This testimonial shows SMS’ commitment to clients’ customer relationships (our ability to acquire, retain and grow profitable customer relationships is one of our unique selling propositions). It also points to the long-term relationship with this specific client (of 5+ years) and how we have helped them remain competitively positioned within their marketplace; something that most clients are looking to achieve with an integrated marketing services agency.
How to Develop Successful Testimonials
Developing successful testimonials is not difficult. Here are some tips on how to generate good ones:
1. Ask for testimonials and be sure to get permission to publish. By clearly stating something to the effect of, “We are proud to serve you and would like to publish a testimonial of our work together. Would you mind please providing a brief sentence or two on our product/service/business that we can use in our marketing, we would greatly appreciate it…,” it says, we’re doing this because we value our relationship and are proud of our work for you. This is important to us and will not take long. We plan to use this across our marketing and promotional executions.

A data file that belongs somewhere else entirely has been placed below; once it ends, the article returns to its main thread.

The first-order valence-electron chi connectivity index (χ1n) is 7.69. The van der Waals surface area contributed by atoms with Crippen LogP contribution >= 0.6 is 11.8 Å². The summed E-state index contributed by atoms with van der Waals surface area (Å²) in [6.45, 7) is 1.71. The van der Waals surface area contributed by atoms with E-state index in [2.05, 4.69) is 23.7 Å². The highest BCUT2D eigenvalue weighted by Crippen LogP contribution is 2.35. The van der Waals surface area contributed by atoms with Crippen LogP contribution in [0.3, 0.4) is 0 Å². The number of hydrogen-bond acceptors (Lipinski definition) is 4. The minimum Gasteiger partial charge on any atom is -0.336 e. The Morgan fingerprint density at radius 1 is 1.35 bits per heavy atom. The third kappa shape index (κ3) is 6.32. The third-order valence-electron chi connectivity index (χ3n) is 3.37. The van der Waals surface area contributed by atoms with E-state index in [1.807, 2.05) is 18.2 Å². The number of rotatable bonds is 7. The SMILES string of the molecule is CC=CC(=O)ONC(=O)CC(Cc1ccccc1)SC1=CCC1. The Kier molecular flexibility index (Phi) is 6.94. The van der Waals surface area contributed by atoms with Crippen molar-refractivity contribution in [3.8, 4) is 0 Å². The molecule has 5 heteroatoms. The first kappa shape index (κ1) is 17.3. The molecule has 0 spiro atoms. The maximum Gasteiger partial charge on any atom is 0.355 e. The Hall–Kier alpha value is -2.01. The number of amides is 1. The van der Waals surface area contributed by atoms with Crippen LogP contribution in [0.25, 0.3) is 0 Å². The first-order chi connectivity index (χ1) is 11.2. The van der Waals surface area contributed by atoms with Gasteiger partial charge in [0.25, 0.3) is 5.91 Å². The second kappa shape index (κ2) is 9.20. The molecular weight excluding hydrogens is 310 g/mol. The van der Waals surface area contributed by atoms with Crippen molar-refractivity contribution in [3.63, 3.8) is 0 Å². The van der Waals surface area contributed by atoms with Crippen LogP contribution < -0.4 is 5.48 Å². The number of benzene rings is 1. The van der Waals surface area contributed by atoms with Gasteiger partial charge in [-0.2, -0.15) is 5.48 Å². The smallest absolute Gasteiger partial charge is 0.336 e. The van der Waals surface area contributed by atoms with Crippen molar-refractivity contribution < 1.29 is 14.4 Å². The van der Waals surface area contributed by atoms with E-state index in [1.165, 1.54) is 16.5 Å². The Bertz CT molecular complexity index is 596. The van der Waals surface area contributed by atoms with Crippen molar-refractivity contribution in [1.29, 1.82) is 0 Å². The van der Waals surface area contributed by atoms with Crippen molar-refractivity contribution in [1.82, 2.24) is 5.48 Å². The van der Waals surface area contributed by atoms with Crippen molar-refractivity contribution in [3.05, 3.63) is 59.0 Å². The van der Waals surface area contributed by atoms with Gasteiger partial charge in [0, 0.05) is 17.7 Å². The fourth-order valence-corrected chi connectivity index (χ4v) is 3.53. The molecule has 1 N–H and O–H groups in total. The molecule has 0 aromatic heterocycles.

2. Consider having a few ‘canned’ testimonials of what you would want the client to say and/or sign their name to. I’ve had several clients say, “I’d be happy to. Can you prepare something for my review and I’ll edit and/or approve.” This is great as you can tailor your testimonials to exactly what you want to say and promote and how that can be used with other testimonials that say or promote something different.
3. Update testimonials regularly. Testimonials traditionally do not have a shelf life but if you use the same one or two in all of your advertising and promotions, they can quickly get stale.
4. Be sure the testimonial is coming from a decision maker and/or well respected individual in your space. The higher the level of decision maker the more credibility it will lend to your testimonial.
The Value of Good Testimonials